The founder of a Bristol-based charity has just been named at the House of Lords as one of Britain’s most influential disabled people – and it’s decades of admirable work that have earned him the accolade
David Constantine was recognised in The Shaw Trust’s annual Disability Power List 100 – featuring the most noteworthy disabled people in the UK – for dedicating his professional life to empowering disabled people in developing countries. For nearly 30 years, his charity and social enterprise, Motivation, has provided low-cost wheelchairs and development programmes to over 100 countries, changing the lives of thousands of people by enabling them to attend school and workplaces and get around in their communities.
David is an influential advocate for disabled people, advising on global health, political initiatives and international provision of assistive technology. He was awarded an MBE in 2010, adding to his numerous honorary degrees and academic awards, and was appointed a Deputy Lieutenant for the County and City of Bristol in 2014. In 2016, Motivation’s Rough Terrain wheelchair – an evolution of David’s first-ever wheelchair design – was also honoured in the London Design Museum’s permanent exhibition as an iconic design.
TBM: How did the creation of the Rough Terrain chair come about? David: I was studying agriculture and farming and went out to Australia while I was doing my course. When I dived into a pool that was too shallow it resulted in a spinal cord injury, which meant I was paralysed from the shoulders down. So my life took a bit of a turn at 21. When I left the hospital, back in the UK, I had to decide what I was going to do. I thought I could start looking into personal computers. They were new at the time, so I ended up doing a course in computing and accountancy at Oxford Polytechnic. That led on to a job at IBM, then an interest in product design – from there I applied to do a masters degree at the Royal College of Art in computer-related design. While studying, the design department had to enter a competition and the subject that year happened to be wheelchair design for developing countries. It had never crossed my mind before then that there would be different needs for a wheelchair in low-income environments. I teamed up with a fellow student – Simon Gue – and we combined my experience as a wheelchair user with his knowledge of travel and workshops. We won first prize. That was the root of the design that started Motivation and how we began to try to address the needs of disabled people.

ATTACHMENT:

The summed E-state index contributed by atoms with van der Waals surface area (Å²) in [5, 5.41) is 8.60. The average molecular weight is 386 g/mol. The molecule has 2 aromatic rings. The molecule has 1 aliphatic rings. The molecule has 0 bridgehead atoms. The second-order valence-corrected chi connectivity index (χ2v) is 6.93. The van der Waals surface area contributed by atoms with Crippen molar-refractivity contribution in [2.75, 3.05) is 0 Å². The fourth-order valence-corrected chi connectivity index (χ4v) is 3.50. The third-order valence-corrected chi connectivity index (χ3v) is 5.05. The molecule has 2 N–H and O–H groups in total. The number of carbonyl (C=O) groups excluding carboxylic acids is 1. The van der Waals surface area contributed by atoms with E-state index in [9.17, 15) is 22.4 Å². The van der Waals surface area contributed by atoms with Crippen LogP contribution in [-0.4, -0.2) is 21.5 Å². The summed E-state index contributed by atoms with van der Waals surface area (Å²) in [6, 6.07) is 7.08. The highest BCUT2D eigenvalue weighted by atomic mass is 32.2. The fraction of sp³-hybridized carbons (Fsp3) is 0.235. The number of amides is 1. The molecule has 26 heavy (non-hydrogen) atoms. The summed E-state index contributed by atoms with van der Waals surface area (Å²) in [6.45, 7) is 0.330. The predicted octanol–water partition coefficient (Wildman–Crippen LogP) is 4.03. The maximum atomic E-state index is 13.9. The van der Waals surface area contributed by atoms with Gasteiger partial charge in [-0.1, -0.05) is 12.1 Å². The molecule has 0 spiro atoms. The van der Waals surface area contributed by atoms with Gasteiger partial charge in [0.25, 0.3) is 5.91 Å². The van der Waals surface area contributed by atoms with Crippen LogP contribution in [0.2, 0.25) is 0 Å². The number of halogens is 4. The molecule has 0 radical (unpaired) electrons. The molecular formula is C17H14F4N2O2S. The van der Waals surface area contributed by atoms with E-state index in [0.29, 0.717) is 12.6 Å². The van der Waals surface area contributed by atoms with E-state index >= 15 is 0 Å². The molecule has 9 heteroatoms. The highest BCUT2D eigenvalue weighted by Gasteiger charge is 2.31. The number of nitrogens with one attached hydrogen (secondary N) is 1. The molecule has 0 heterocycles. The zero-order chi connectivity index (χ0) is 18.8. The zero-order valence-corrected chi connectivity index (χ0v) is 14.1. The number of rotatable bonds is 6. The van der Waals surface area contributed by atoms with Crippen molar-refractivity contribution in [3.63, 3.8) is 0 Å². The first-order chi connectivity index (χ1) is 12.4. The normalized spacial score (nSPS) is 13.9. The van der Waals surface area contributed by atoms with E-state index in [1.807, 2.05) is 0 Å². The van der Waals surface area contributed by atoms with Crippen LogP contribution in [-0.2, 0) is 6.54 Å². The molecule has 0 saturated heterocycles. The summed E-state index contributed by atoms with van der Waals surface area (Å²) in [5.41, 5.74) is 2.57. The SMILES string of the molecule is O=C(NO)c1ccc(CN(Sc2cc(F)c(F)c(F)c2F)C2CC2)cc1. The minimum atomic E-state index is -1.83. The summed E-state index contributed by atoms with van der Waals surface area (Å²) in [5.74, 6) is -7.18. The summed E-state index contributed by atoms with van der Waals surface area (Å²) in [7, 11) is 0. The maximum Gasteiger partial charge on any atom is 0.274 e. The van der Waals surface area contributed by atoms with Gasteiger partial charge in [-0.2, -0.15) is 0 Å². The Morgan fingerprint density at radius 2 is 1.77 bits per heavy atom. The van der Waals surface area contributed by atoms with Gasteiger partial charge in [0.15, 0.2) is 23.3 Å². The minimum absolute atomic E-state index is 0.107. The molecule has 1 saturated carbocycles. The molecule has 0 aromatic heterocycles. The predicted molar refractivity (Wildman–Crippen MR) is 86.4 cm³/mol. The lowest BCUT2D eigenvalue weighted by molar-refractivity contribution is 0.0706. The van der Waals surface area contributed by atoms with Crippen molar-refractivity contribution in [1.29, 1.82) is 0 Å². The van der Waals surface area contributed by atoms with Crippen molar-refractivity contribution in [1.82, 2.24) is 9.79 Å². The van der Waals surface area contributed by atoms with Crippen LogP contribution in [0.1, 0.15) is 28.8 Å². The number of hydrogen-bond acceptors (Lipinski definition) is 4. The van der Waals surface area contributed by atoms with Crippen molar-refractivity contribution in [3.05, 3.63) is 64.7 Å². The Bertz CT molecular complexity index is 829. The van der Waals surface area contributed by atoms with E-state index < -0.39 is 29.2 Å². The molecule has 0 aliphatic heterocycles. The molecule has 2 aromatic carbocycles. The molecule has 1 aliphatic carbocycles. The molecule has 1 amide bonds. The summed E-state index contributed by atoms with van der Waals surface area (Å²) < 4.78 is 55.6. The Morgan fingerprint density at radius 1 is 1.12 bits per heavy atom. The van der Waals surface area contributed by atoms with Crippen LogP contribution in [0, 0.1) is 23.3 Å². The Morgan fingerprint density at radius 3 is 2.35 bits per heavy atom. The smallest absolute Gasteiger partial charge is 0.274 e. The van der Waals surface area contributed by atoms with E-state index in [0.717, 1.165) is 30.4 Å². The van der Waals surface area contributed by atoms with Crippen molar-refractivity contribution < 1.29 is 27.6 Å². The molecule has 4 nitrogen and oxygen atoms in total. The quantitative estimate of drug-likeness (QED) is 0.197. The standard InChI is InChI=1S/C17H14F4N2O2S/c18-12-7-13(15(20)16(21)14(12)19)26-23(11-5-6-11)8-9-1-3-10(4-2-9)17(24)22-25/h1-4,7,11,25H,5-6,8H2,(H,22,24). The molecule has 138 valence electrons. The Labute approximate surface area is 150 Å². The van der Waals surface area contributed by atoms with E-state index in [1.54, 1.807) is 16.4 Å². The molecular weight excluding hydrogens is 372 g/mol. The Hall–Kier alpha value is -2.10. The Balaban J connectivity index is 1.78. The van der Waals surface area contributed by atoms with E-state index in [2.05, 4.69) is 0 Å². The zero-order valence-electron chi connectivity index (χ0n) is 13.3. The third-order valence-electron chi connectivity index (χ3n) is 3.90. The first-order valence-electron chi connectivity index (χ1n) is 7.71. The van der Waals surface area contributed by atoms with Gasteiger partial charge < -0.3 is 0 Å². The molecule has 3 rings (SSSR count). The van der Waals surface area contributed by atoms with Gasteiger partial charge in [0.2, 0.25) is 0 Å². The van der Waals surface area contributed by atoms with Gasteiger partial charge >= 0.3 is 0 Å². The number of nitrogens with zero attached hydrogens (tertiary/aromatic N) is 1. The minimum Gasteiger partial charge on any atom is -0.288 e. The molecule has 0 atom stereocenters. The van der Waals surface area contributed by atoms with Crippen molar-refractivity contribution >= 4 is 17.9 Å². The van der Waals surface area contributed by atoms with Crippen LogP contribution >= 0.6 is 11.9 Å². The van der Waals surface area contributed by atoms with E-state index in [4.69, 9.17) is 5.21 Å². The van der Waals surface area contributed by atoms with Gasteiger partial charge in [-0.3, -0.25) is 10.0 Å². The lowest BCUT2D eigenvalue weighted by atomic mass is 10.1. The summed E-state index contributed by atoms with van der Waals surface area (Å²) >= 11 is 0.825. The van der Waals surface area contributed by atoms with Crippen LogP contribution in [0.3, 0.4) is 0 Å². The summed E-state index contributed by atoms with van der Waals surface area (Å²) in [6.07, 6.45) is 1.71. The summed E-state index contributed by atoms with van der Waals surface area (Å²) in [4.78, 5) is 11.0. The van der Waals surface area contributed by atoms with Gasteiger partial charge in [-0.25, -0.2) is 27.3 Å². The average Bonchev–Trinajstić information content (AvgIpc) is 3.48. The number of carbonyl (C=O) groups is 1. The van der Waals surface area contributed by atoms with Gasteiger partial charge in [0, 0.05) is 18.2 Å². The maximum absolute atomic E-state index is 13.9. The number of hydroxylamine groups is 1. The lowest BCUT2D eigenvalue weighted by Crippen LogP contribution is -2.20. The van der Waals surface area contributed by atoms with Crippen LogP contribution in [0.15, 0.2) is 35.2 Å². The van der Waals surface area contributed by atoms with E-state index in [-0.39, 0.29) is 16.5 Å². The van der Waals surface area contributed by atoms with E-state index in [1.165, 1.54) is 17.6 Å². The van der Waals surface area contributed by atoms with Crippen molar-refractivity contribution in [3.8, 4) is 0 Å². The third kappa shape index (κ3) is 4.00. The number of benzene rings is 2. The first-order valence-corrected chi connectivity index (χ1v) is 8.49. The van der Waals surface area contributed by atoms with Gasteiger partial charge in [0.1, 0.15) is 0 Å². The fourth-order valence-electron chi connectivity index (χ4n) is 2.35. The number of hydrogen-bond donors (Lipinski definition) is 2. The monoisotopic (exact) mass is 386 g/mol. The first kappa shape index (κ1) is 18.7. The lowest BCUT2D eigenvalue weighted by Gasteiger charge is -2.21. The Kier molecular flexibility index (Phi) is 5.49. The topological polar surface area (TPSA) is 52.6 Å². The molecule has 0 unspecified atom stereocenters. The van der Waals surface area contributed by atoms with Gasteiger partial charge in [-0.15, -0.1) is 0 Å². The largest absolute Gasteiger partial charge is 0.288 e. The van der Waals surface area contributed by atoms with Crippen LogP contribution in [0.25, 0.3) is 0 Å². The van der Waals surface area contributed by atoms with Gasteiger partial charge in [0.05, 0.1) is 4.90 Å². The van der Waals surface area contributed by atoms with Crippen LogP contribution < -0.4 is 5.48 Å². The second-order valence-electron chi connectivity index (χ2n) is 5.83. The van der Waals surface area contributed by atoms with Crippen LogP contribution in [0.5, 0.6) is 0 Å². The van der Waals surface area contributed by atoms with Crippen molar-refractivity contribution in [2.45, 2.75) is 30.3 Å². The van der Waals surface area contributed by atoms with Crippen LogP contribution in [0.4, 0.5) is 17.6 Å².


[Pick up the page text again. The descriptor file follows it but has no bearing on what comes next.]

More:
How did it feel for it to be exhibited in the London Design Museum? It was a very proud moment. I’d had something of an epiphany about how product design can be limiting for disabled people. It was design that started Motivation and that has been a core thread through our work over the last nearly 30 years. So to end up with a product in the Design Museum was quite a watershed moment. Our aim has been to put together not just a ‘make-do’ product based on a ‘something is better than nothing’ approach – we are about making products that are low-cost, repairable in the countries they will be used in, suitable for the terrain, the environment and the user, and with an aesthetic that makes people feel they want to use the product, not just that they have to use it.
What’s the most memorable story that has come through your work? Somebody who sticks out in my mind is Mohammedullah, who lives in Kabul. He’s a paraplegic with a spinal cord injury. He received a Motivation wheelchair from the International Committee of the Red Cross in Afghanistan. He also started using a Motivation tricycle attachment so he could hand cycle across the city among the traffic from his home to the orthopaedic centre. With better mobility he could earn an income with his own business, selling spare car parts. In many ways that is the ultimate aim of Motivation’s work – to help someone become mobile and ensure they are seated well and confident in getting around in the right piece of equipment for their lifestyle, without the risk of further health complications so they can create an income and be independent. More recently the ICRC has been running wheelchair basketball training sessions, using Motivation Multisport sports wheelchairs. They created a team which tours internationally and Mohammedullah got good enough to play. It was through wheelchair basketball that he came to finally feel he had something in his life that he was really motivated by. That journey from being paralysed, to becoming mobile, to being able to create an income – that wasn’t quite enough. By playing a sport he felt like a member of a community. Life was worthwhile. I learnt something from that story. Our aim is to support people to become self-sufficient, but there are other things that ensure people can fulfil their potential. That’s why Motivation has designed the right kind of products to enable that.
What do you love about Bristol? Having the docks going through the heart of the city creates a really different atmosphere because you can drive, walk or cycle through it and at some point you’re going to see water. It gives you a different sense of space, light and activity and references the city’s historical past. It’s somewhere you can spend leisure time – just sitting by the docks at the various cafes and restaurants, or actually on the water. That’s quite unusual for a city centre.